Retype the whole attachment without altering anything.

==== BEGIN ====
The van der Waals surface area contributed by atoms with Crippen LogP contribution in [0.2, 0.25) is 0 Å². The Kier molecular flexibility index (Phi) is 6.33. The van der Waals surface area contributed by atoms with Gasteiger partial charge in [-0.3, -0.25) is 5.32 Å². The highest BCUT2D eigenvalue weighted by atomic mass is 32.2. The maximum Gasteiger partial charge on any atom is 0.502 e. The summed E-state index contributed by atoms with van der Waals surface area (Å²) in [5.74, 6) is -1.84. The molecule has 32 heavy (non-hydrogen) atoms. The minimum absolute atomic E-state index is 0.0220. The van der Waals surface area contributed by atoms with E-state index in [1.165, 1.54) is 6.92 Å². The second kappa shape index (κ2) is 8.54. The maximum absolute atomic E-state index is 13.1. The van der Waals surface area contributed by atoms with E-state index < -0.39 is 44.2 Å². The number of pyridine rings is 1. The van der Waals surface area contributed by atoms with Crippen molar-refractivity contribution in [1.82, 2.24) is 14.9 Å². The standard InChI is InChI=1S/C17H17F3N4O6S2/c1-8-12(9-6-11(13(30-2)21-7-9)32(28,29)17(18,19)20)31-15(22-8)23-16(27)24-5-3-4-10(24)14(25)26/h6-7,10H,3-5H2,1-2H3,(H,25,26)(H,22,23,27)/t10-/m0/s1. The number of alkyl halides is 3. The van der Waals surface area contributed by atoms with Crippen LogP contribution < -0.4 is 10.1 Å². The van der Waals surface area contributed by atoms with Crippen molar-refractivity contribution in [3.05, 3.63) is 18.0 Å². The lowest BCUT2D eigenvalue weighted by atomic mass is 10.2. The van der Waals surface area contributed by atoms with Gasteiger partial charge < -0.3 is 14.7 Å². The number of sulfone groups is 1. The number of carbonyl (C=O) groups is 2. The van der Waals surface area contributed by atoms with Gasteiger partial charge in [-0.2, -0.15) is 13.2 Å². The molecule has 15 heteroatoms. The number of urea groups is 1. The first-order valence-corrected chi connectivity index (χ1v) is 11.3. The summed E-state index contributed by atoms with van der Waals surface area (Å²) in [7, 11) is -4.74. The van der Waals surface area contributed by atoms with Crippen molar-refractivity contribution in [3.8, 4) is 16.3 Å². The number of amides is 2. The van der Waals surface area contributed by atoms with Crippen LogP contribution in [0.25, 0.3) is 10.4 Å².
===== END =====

The van der Waals surface area contributed by atoms with Crippen LogP contribution in [0.2, 0.25) is 0 Å². The Kier molecular flexibility index (Phi) is 6.33. The van der Waals surface area contributed by atoms with Gasteiger partial charge in [-0.3, -0.25) is 5.32 Å². The highest BCUT2D eigenvalue weighted by atomic mass is 32.2. The maximum Gasteiger partial charge on any atom is 0.502 e. The summed E-state index contributed by atoms with van der Waals surface area (Å²) in [5.74, 6) is -1.84. The molecule has 32 heavy (non-hydrogen) atoms. The minimum absolute atomic E-state index is 0.0220. The van der Waals surface area contributed by atoms with E-state index in [1.165, 1.54) is 6.92 Å². The second kappa shape index (κ2) is 8.54. The maximum absolute atomic E-state index is 13.1. The van der Waals surface area contributed by atoms with E-state index < -0.39 is 44.2 Å². The number of pyridine rings is 1. The van der Waals surface area contributed by atoms with Crippen molar-refractivity contribution in [1.82, 2.24) is 14.9 Å². The standard InChI is InChI=1S/C17H17F3N4O6S2/c1-8-12(9-6-11(13(30-2)21-7-9)32(28,29)17(18,19)20)31-15(22-8)23-16(27)24-5-3-4-10(24)14(25)26/h6-7,10H,3-5H2,1-2H3,(H,25,26)(H,22,23,27)/t10-/m0/s1. The number of alkyl halides is 3. The van der Waals surface area contributed by atoms with Crippen LogP contribution < -0.4 is 10.1 Å². The van der Waals surface area contributed by atoms with Crippen molar-refractivity contribution in [3.05, 3.63) is 18.0 Å². The lowest BCUT2D eigenvalue weighted by atomic mass is 10.2. The van der Waals surface area contributed by atoms with Gasteiger partial charge < -0.3 is 14.7 Å². The number of sulfone groups is 1. The number of carbonyl (C=O) groups is 2. The van der Waals surface area contributed by atoms with Gasteiger partial charge in [-0.2, -0.15) is 13.2 Å². The molecule has 15 heteroatoms. The number of urea groups is 1. The first-order valence-corrected chi connectivity index (χ1v) is 11.3. The summed E-state index contributed by atoms with van der Waals surface area (Å²) in [7, 11) is -4.74. The van der Waals surface area contributed by atoms with Crippen molar-refractivity contribution in [3.8, 4) is 16.3 Å². The number of amides is 2. The van der Waals surface area contributed by atoms with Crippen LogP contribution in [0.25, 0.3) is 10.4 Å².